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|Title:||Tuberculosis arthritis and tenosynovitis|
|Abstract:||The incidence of extrapulmonary tuberculosis (TB) has been rising due to the increasing number of immunosuppressed patients. Musculoskeletal system accounts for 25% of extrapulmonary TB. Most of the musculoskeletal TB involves the spine. TB of peripheral joints and tendons occur infrequently, but if untreated, it can cause serious joint and tendon destruction as well as spread of the infection to the surrounding bursa, muscle, and other soft tissues. The diagnosis of TB of joints and tendons is difficult due to the nonspecific clinical manifestations and imaging features. Concurrent active pulmonary TB is present in <50% of the patients. A positive chest radiographic finding or a positive tuberculin test supports the diagnosis, but negative results do not exclude diagnosis. Although imaging features of TB of joints and tendons are nonspecific, certain findings such as relatively preserved joint space, juxta-articular osteoporosis, cold abscesses, para-articular soft tissue calcification, and rice bodies are suggestive of TB infection. Familiarity with these imaging features can help in making an early diagnosis and facilitating proper management. © 2011 Thieme Medical Publishers, Inc.|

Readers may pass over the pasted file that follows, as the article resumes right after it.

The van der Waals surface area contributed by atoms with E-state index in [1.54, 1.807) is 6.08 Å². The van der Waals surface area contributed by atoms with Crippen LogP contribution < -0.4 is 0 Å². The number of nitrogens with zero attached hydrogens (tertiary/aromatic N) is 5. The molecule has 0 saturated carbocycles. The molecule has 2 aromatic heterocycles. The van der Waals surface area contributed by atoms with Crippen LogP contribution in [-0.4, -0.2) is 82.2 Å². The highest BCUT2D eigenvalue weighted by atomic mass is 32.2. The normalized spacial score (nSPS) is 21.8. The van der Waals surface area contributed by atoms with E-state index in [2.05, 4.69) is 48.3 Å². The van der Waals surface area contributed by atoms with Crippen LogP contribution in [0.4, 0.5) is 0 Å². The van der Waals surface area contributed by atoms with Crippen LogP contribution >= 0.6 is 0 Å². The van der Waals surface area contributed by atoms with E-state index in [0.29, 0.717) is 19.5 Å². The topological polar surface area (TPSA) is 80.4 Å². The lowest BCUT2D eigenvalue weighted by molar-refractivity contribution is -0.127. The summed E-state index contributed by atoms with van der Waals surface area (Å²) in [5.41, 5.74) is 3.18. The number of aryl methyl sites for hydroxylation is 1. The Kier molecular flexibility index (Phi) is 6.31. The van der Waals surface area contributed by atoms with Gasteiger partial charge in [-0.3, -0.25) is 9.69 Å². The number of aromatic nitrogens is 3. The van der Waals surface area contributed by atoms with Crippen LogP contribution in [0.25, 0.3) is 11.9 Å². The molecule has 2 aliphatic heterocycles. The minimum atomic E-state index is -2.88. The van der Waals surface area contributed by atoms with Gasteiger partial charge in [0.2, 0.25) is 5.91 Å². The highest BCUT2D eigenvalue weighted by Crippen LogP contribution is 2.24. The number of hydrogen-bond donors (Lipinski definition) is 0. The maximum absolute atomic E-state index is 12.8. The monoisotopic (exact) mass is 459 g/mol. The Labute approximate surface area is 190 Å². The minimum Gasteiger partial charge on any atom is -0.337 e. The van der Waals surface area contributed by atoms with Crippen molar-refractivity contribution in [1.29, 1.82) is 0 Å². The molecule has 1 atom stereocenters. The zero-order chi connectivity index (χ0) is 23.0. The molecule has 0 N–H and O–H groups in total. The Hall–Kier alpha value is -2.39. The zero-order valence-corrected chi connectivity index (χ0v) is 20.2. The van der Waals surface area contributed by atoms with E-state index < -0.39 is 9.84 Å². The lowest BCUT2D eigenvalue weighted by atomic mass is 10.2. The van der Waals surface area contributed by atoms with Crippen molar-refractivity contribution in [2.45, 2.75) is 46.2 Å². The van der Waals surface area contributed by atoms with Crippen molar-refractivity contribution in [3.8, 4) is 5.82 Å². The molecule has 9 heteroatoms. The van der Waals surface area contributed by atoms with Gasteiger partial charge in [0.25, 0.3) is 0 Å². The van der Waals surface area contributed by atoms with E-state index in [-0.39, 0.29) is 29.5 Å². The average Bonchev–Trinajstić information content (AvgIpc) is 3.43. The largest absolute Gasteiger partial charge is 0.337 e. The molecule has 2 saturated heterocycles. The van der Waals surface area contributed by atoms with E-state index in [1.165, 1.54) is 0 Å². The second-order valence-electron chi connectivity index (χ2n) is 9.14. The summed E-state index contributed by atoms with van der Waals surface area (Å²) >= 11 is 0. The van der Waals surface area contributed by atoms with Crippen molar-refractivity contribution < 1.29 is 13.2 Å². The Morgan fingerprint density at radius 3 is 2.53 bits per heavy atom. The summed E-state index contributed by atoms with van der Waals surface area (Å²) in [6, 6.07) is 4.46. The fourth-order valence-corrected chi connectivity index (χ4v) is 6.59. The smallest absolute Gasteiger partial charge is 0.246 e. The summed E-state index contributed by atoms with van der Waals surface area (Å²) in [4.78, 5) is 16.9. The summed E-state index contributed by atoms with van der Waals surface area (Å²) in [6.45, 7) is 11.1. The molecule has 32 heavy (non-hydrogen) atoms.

|Appears in Collections:||CMUL: Journal Articles|
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